Think one step ahead to reduce farm security risks

Simple steps to help reduce risk of loss, theft, damage or injury can also help insurance premiums

With pressure on margins and continued volatility of input costs, twinned with shorter, darker days in mid-winter, the farming industry’s exposure to risk has never been higher, and farmers are being urged to take a proactive approach to farm security.

With latest rural crime figures suggesting that farmers are now not only facing the threat of opportunists, but also organised criminals targeting high value goods and equipment, measures need to be implemented to reduce risks and limit opportunities, according to agriculture insurance specialists, Acres Insurance Brokers.

“Farm security is sometimes treated with a relaxed approach, but even if only adding a further layer of deterrent, simple measures can have a huge impact, particularly for putting off the opportunist criminal looking for a quick gain,” says director Georgie Spencer.

“As an industry, we are open to a wide range of risks and threats, but there are some simple precautions we can take to help reduce the risk of losses and theft.”

Of course, the best form of defence is to stop any unwanted visitors at the farm gate. An open and inviting driveway up to unsecured farm buildings, workshops and machinery is an open invite to the opportunist thief.

Where possible, Ms Spencer advises installing security gates, barrier gates or sliding gates, ideally with number plate recognition and recording. However, if the determined criminal does get past the farm gate, the insurance specialists are reminding the industry of a number of measures that can be implemented.

“Consider the use of alarm systems as part of a series of defences to put off potential thefts or attacks,” she says.

“Measures inside buildings, for example tamper alarms on diesel tanks, or lockable cabinets for high value tools, plus CCTV and security cameras are an additional security and deterrent.”

Machinery and technology

High value equipment and machinery have always been a target for criminals, and latest crime figures show this to be a trend that continues to rise. Alarms, immobilisers and trackers can all play their part in reducing that threat.

“There are simple management practices that should always be adopted. For example, remove GPS receivers from vehicles and machinery,” says Ms Spencer.

“An even more simple one – don’t leave vehicles and machinery such as trucks and gators unlocked or leave keys in the ignition. It is obvious I know, but we see examples far too frequently,” she adds.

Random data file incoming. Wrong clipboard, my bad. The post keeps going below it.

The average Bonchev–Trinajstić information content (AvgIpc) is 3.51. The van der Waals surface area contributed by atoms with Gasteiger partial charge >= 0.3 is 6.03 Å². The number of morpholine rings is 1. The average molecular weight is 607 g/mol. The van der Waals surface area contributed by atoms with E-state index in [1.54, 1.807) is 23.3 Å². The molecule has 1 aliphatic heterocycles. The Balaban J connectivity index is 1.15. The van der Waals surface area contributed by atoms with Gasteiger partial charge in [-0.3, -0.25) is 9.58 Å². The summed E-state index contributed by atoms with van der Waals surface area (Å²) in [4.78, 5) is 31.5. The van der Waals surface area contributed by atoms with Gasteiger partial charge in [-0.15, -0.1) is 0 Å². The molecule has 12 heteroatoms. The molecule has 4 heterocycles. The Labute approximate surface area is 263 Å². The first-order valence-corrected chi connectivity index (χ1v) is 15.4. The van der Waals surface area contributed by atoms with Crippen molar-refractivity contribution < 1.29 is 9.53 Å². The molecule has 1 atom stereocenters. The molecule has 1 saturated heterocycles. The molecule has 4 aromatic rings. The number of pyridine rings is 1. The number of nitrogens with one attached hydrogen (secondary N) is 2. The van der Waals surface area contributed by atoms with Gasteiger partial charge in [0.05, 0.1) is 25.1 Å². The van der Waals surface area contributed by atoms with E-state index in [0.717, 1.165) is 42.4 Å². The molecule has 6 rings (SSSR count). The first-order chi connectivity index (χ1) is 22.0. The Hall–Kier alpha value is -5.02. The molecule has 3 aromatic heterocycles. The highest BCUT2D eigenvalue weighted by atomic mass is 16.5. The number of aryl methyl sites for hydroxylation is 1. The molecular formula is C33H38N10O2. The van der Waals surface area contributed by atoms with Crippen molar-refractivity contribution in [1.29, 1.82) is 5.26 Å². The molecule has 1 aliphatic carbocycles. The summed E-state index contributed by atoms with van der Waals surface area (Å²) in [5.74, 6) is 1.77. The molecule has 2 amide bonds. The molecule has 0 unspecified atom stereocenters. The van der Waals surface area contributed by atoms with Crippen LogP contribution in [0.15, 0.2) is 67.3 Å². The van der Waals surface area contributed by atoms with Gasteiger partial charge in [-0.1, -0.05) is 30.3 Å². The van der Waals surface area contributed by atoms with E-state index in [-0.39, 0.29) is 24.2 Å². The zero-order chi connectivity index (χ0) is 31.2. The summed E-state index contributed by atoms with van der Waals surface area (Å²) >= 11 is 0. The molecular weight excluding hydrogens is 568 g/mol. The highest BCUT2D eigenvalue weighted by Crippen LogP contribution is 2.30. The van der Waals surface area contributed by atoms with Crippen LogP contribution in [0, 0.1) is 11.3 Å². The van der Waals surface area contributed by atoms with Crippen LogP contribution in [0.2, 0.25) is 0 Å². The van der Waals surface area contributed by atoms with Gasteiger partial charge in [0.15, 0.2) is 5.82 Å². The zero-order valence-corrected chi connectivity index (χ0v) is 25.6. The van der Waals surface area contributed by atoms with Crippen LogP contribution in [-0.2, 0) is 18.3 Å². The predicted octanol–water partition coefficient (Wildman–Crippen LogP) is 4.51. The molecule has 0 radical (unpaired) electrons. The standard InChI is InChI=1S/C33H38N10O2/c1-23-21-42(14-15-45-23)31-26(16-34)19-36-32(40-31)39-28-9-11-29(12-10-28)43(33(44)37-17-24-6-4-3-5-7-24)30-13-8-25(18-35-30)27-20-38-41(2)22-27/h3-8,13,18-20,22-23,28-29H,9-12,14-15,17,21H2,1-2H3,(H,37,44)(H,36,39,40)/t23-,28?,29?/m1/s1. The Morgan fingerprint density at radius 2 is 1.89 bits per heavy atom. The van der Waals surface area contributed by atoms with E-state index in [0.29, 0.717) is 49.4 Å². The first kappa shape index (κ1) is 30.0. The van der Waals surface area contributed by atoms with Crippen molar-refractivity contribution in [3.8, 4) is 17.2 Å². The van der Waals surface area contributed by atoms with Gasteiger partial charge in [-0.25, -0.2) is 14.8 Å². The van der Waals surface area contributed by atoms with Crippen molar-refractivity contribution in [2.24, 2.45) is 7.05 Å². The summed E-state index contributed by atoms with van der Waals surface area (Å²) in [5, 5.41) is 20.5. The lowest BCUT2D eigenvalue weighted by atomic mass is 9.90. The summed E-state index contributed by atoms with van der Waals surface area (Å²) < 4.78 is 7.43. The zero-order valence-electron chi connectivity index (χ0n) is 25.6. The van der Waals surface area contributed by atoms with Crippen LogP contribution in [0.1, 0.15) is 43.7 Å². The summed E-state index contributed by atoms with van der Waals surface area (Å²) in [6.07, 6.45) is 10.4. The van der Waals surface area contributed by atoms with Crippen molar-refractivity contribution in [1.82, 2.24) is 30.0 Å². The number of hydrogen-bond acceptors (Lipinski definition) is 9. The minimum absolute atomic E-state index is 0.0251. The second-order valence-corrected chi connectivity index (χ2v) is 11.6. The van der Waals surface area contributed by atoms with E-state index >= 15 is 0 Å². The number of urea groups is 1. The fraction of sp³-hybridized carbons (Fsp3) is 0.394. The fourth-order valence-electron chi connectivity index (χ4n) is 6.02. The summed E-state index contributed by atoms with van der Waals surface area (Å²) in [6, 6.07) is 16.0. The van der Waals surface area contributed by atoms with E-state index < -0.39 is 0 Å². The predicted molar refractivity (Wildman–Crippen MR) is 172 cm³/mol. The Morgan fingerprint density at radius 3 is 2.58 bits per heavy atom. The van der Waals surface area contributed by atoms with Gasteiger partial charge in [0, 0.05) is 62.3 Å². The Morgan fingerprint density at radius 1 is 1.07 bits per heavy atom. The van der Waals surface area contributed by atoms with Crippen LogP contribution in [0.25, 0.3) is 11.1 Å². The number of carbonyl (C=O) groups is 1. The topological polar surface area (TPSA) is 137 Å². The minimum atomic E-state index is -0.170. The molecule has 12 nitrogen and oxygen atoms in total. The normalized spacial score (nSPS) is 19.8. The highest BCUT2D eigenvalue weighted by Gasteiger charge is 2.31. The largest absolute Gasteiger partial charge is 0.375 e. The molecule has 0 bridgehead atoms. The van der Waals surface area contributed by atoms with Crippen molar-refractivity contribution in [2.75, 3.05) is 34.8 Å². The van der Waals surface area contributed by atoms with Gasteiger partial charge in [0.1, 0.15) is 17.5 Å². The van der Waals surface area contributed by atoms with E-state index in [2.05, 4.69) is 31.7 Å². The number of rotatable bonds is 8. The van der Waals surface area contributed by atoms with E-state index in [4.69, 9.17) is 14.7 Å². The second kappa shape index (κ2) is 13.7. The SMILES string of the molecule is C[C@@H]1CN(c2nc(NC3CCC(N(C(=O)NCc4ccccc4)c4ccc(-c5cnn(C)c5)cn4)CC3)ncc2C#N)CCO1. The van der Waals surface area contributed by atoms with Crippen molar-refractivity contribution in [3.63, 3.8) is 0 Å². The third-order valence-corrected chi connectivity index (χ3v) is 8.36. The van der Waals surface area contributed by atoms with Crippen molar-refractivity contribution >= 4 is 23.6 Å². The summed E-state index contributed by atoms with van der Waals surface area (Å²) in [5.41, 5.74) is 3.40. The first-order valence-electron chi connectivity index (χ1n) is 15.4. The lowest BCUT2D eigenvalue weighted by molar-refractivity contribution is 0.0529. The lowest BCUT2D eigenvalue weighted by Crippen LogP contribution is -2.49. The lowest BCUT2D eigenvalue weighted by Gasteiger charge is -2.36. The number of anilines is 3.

Insurance implications

While the implementation of new security features and additional precautions will involve some level of investment, it will certainly bring peace of mind. And while installing additional measures may not directly link to reduced insurance premiums, it will have a benefit, according to Acres Insurance Brokers.

“Insurers will look more favourably at a willingness to deter criminals, and if higher sums are insured, and suitable theft measures are in place, premiums are unlikely to rise,” says Ms Spencer.

“On the flip side, if multiple claims for theft are made, the insurer will likely insist on security features being installed, so the farmer ends up with a higher premium anyway, and will still have to pay for the security measures,” she adds.

Although insurers may not give a direct discount straight away for implementation of security measures, they will help keep insurance premiums down in the long term.

“The less claims for theft you make, the more negotiating power we, as the broker, have with insurers, to keep premiums down. Nobody benefits from an insurance claim, and therefore avoiding them happening is in the interest of the farmer,” explains Ms Spencer.

Replacement costs

With the continued appreciation of farm equipment and machinery values, alongside increased costs of repair, it is important to consider sums insured, with an eye on replacement costs.

If faced with the loss or damage of machinery, vehicles or equipment by intruders, unless policies have been reviewed and sufficient replacement sums insured, farmers can face significant downtime and potentially catastrophic losses. The same applies with livestock.

“Ensure all stock is insured for reinstatement, whether for breeding stock, or for finished or sale value, and always ensure fields, fences, pens and gates are secured to deter theft,” says Ms Spencer.